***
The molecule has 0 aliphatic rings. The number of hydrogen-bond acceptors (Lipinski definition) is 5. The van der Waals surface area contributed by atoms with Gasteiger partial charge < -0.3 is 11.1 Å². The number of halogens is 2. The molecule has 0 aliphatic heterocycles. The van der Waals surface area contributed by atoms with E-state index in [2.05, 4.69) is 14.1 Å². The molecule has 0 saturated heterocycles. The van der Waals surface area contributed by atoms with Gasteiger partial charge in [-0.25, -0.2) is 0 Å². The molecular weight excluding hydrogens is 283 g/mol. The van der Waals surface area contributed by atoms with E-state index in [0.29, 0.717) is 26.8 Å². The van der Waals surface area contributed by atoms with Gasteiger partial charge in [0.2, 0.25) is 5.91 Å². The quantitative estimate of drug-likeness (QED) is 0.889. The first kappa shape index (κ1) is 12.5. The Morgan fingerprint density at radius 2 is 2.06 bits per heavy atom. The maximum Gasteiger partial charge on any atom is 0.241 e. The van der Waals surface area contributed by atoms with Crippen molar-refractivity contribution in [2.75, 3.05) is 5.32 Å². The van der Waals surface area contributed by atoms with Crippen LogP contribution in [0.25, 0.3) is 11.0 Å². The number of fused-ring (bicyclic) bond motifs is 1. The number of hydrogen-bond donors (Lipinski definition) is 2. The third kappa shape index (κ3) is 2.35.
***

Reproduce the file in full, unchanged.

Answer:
The molecule has 0 aliphatic rings. The number of hydrogen-bond acceptors (Lipinski definition) is 5. The van der Waals surface area contributed by atoms with Gasteiger partial charge < -0.3 is 11.1 Å². The number of halogens is 2. The molecule has 0 aliphatic heterocycles. The van der Waals surface area contributed by atoms with E-state index in [2.05, 4.69) is 14.1 Å². The molecule has 0 saturated heterocycles. The van der Waals surface area contributed by atoms with Gasteiger partial charge in [-0.25, -0.2) is 0 Å². The molecular weight excluding hydrogens is 283 g/mol. The van der Waals surface area contributed by atoms with E-state index in [0.29, 0.717) is 26.8 Å². The van der Waals surface area contributed by atoms with Gasteiger partial charge in [0.2, 0.25) is 5.91 Å². The quantitative estimate of drug-likeness (QED) is 0.889. The first kappa shape index (κ1) is 12.5. The Morgan fingerprint density at radius 2 is 2.06 bits per heavy atom. The maximum Gasteiger partial charge on any atom is 0.241 e. The van der Waals surface area contributed by atoms with Crippen molar-refractivity contribution in [2.75, 3.05) is 5.32 Å². The van der Waals surface area contributed by atoms with Crippen LogP contribution in [0.25, 0.3) is 11.0 Å². The number of fused-ring (bicyclic) bond motifs is 1. The number of hydrogen-bond donors (Lipinski definition) is 2. The third kappa shape index (κ3) is 2.35.